72% of the goods that leave Belfast port come to Great Britain.
This claim hasn’t been substantiated and we’ve not seen wider evidence for this. In 2016, 85% of goods which left Belfast port went to the UK, measured by their weight. 56% of all Northern Irish goods sold beyond its borders went to Great Britain, based on the value of those goods.
“72 per cent of the goods that leave Belfast port come to Great Britain.”
Arlene Foster MLA, 6 May 2018
The DUP has repeatedly made claims like this. We’ve asked them for more information on where Ms Foster’s figure comes from, but have so far received no response. We’ve not seen any wider evidence to support that figure either.
Based on the official data we’ve seen, it was actually higher—more like 85% in 2016.
This data looks at the weight of goods. There’s no data we’re aware of for the value of goods.
It also looks at trade with the UK (plus the Channel Islands and Isle of Man), rather than Great Britain. That means there might be a slight disparity in the numbers, as the Isle of Man and the Channel Islands are not part of Great Britain. No trade within Northern Ireland is counted in these statistics.
The claim was made in the context of a discussion about the importance of “free [trade] flow across the Irish Sea”. To understand the full picture on this trade it helps to look beyond just the port of Belfast. 56% of all Northern Irish goods (in terms of value) sold beyond its borders went to Great Britain in 2016. Including trade within its borders, 21% of all Northern Irish goods sales were to Britain in 2016.
We’ve not seen the evidence for the 72% claim
We’ve asked the DUP where their figures come from, but have so far received no response. They have previously made the slightly different claim that “73% of trade flows in and out of Belfast Harbour” are to Britain.
85% of goods that left Belfast port in 2016 went to the UK (plus the Channel Islands and Isle of Man). That’s based on the total weight of goods. 89% of loaded goods units that left Belfast were going to the UK.
Looking at goods coming both in and out of Belfast, 67% were to or from the UK (based on weight).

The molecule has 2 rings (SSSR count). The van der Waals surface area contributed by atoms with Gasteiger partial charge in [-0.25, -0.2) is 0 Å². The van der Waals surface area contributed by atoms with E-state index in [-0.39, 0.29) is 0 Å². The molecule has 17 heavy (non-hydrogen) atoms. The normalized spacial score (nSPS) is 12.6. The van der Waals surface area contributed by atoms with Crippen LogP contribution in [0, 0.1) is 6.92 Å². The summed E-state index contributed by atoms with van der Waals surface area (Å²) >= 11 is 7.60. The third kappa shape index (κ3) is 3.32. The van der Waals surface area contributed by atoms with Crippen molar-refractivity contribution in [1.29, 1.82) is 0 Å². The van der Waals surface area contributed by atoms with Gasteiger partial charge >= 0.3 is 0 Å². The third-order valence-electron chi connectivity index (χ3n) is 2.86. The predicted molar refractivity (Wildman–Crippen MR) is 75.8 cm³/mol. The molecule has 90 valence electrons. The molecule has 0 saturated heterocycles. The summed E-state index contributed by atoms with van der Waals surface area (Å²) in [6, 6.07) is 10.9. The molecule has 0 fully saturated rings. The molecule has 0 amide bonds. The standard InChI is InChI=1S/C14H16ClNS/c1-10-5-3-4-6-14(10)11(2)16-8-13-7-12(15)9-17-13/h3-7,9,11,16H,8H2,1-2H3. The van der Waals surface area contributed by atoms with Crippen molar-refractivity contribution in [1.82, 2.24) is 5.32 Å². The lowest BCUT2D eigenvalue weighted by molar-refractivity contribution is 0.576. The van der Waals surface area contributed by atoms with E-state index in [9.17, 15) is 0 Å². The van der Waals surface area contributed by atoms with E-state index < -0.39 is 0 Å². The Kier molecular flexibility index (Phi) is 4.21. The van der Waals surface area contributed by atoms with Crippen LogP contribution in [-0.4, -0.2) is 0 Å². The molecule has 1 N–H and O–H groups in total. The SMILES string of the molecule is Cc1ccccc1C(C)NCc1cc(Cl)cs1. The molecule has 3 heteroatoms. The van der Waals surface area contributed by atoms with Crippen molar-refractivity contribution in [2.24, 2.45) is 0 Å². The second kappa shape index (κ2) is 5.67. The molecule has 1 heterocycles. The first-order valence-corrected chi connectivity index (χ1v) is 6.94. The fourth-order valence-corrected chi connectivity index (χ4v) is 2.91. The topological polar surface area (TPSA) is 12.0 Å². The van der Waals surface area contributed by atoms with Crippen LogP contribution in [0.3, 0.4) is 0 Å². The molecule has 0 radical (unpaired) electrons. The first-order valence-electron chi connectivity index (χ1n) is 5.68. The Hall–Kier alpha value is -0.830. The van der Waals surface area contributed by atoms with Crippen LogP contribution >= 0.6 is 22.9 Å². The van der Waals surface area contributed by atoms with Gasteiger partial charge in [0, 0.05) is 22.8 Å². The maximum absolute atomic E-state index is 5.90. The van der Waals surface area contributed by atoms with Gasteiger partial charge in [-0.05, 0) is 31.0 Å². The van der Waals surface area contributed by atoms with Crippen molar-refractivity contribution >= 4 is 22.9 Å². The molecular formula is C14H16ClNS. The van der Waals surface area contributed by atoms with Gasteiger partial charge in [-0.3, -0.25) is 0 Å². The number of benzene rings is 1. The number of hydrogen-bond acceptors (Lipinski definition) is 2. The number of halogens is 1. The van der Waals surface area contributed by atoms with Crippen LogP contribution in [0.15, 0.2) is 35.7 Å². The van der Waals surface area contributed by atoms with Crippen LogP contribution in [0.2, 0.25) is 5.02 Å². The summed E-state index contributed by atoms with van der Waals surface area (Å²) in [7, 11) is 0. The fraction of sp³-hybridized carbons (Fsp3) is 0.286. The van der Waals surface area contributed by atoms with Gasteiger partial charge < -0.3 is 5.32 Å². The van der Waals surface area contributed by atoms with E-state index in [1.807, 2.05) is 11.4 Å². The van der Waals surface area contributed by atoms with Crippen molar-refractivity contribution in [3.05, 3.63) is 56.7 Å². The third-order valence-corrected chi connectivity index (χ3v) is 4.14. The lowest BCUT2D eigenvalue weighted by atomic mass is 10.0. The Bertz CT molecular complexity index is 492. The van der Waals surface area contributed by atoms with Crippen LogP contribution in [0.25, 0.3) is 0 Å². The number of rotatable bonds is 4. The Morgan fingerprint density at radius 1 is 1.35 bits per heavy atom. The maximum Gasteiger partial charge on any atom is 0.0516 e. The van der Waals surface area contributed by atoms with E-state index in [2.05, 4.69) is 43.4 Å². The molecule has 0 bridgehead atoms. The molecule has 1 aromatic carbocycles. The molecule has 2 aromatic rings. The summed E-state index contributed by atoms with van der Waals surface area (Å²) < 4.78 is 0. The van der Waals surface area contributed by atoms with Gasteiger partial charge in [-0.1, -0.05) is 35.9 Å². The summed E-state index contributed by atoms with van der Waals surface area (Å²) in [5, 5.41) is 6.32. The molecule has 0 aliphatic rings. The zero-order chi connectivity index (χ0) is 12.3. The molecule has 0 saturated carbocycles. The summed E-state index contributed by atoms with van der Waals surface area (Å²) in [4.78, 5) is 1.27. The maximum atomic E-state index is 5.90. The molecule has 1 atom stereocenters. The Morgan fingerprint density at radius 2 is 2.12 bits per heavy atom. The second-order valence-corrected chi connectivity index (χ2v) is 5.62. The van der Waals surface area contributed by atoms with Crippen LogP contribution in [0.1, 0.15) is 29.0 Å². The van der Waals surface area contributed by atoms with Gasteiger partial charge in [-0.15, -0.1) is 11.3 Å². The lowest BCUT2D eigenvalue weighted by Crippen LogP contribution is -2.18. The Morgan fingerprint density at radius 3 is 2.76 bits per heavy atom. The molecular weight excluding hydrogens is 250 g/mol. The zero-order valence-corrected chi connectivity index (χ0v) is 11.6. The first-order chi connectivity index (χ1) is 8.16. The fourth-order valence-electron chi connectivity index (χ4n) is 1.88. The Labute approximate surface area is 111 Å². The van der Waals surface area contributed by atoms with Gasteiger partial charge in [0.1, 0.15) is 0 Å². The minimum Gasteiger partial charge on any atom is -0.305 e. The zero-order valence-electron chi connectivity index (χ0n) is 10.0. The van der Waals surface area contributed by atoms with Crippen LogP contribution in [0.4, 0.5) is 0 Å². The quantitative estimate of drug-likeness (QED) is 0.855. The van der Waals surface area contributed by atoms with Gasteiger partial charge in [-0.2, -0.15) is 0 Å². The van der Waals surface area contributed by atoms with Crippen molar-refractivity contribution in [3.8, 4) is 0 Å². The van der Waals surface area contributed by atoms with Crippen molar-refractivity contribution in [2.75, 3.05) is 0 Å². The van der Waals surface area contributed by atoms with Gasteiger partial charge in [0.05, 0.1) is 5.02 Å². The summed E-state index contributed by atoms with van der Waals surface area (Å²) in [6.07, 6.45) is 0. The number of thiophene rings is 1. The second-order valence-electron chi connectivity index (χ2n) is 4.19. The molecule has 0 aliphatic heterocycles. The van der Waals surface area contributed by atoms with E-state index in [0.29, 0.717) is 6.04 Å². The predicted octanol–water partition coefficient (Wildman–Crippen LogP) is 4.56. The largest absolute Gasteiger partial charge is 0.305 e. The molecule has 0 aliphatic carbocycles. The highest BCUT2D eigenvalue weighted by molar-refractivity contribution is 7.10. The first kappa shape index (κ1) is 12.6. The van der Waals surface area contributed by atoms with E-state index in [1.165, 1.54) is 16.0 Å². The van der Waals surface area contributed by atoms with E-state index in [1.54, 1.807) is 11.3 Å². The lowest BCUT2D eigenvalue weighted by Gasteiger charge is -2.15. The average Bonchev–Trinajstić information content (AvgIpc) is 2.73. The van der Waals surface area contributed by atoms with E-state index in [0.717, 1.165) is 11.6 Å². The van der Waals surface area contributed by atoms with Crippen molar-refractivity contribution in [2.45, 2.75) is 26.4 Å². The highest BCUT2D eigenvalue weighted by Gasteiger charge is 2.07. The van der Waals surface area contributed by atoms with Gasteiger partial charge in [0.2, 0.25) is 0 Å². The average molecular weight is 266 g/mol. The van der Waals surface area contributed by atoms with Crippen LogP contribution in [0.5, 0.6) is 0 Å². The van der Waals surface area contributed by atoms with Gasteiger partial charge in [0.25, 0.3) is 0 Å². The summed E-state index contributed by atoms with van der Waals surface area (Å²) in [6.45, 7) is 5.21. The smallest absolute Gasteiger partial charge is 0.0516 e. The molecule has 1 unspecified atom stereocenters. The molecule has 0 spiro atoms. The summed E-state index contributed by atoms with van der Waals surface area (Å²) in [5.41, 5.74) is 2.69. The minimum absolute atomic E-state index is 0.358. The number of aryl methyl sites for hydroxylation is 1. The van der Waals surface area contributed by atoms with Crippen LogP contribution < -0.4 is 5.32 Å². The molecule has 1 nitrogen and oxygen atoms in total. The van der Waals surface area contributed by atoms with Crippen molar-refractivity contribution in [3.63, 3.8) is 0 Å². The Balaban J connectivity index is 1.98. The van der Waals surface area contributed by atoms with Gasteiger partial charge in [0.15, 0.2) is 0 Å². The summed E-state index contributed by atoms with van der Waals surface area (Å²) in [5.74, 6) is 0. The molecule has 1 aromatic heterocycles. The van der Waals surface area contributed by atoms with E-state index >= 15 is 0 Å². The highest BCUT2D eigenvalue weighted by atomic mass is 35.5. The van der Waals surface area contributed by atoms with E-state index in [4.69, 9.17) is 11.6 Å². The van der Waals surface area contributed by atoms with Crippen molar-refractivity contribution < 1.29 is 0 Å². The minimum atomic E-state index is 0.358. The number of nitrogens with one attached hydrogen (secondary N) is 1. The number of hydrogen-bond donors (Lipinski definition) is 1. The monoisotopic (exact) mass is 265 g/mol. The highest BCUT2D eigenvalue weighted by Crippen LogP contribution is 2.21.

That’s not strictly the same as goods travelling to Great Britain (which doesn’t include the Channel Islands and Isle of Man, or Northern Ireland). The Department for Transport told us that this was not likely to make a significant difference in this instance.
Why does this matter?
Ms Foster made her claim in relation to the possible situation for Northern Irish trade after Brexit. Her point was that a lot of Northern Ireland’s external goods sales are to Britain, and therefore it’s important “that we have that free flow across the Irish Sea” after Brexit.
We’ve written more about why free trade across the Irish Sea after Brexit is complex here.
Belfast is not the whole picture
Belfast was responsible for two thirds of the goods sent out of all Northern Irish ports in 2016.
Although politicians speak of the proverbial “red line down the Irish Sea”, it’s not only shipped goods that could be affected. Any goods travelling between Northern Ireland and Great Britain would be affected by customs controls between the two land masses, were they to be introduced.
56% of Northern Irish goods which were sold beyond its borders went to Great Britain in 2016. 21% of all Northern Irish goods sales (including those sold within Northern Ireland) were to Britain in 2016.
With Brexit fast approaching, reliable information is crucial.
If you’re here, you probably care about honesty. You’d like to see our politicians get their facts straight, back up what they say with evidence, and correct their mistakes. You know that reliable information matters.
There isn’t long to go until our scheduled departure from the EU and the House of Commons is divided. We need someone exactly like you to help us call out those who mislead the public—whatever their office, party, or stance on Brexit.
Will you take a stand for honesty in politics?